His first job in the Western Isles hospital was under the supervision of Tim Dodd, who gave him great encouragement and helped him establish a career path. At that time, Chris says, there were no pharmacists working in the hospitals in Orkney and Shetland and he determined that remedying this situation would be a career ambition.
Chris moved to Aberdeen to gain experience in a bigger hospital. A year working as a resident pharmacist, he reflects, was the scariest year in his career and the learning curve was steep. Working at night in a large teaching hospital, however, helped him develop self-sufficiency and instilled confidence for the years ahead.
Relocation to Orkney followed with the opportunity to work in community pharmacy. This business specialised in providing wholesale arrangements and logistical support to GP dispensing practices. Chris says it became clear at this time, that small GP practices in remote locations would benefit greatly from pharmacy support and that their patients really needed pharmacist input. He also developed an understanding that cooperation between dispensing doctors and community pharmacists had to be the way forward. In the village of Stromness, he began to spend a half day a week working with the local GP practice, supporting them in medicine reviews and undertaking what we would now call medicine reconciliation.
At this time, formal prescribing advice was just starting and in 1997 NHS Orkney, and subsequently NHS Shetland, agreed to employ him with a remit to make savings through prescribing advice. The use of these savings helped fund the development of a hospital pharmacy service. Chris felt a need to brush up on his clinical pharmacy skills and gained a diploma in prescribing science. Pharmacists and technicians require a particular skill set to work in the islands. For example, pharmacists are often a link between consultants and junior doctors, with few middle grade doctors.
Chris has overseen new models for dispensing medicines in the islands which place community pharmacists at the hub. He believes that technology is the future and is keen to link practices with pharmacies. Robotics, even simple vending machines augmented by video linking, will be of increasing relevance. The need for clinical pharmacy, delivered as close to the patient as possible, is now written into Scottish Government legislation. An integrated arrangement exists in the Northern Isles where there are pharmacists with a range of clinical skills providing an outreach from the hospitals to even the most remote GP practices.
Prescriber roles, medicines safety and improving patient experience are crucial elements of modern pharmacy. Additionally, a particular skill set is required in remote pharmacy; skills include a willingness to work confidently across boundaries and an ability to apply specialist knowledge to general practice. Getting pharmacists with the right clinical skills is difficult in the islands and these pharmacists need the confidence to work ‘on the edge’ of established practice. Chris continues to work towards establishing more formal training and career pathways for remote pharmacy practice.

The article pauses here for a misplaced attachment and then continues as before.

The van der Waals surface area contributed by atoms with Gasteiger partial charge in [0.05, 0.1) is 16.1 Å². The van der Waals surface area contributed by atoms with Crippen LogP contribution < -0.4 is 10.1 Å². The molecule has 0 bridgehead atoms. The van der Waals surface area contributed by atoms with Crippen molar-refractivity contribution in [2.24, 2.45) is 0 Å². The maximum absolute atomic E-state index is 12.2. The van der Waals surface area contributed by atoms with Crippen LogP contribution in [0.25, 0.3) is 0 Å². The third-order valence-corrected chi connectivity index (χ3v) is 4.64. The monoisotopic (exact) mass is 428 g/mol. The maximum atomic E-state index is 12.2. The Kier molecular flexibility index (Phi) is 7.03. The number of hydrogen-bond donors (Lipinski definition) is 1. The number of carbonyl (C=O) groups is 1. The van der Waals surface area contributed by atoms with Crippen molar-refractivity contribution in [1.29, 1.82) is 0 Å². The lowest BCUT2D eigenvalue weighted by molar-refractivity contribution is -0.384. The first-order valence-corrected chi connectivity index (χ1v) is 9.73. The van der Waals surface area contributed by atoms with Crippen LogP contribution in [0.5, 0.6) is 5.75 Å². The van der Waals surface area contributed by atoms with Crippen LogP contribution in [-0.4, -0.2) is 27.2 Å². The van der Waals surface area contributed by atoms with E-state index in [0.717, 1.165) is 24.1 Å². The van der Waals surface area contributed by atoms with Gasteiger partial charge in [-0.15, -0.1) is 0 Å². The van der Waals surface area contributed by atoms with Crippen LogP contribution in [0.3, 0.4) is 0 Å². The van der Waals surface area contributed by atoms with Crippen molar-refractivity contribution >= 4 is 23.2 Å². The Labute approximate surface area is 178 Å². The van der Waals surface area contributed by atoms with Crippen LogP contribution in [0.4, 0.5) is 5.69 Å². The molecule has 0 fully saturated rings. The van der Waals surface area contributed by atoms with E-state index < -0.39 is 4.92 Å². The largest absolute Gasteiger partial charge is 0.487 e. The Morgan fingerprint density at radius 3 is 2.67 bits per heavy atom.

Throughout his career Chris has tried to network widely, something which is not easy when living on an island. The pharmacy community in Scotland is relatively small and Chris does as much as he can to support other pharmacy leaders across Scotland, taking a stint recently as vice chair of the Scottish Directors of Pharmacy. He has also been a member of the Scottish Medicines Consortium and provides input into the Yellow Card Scheme. Chris too, has a keen interest in developing the role of pharmacists and technicians within care settings and has contributed to this work nationally.
Chris believes that the success that he has seen in his team has been achieved through allowing pharmacists to develop their own interests within practice, responding to patient need and prioritising their own work accordingly. He suggests the success equates to the extent to which staff stretch themselves, particularly in their clinical work. They need to be inspired to value their own judgments, and to be supported in becoming less risk averse. Where pharmacists concentrate on effective prescribing, safety and ultimately efficiency follow.
What does being a Fellow mean to me?
Sometimes "working on the edge", geographically and professionally is a lonely place. So it means a great deal to me that I have been recognised by my peers as having added to the practice of pharmacy. It is an honour to be awarded this RPS Fellowship by my profession. I believe being awarded the fellowship says much about my pharmacy colleagues in Orkney and Shetland too – their skill, enthusiasm and dedication make me very proud.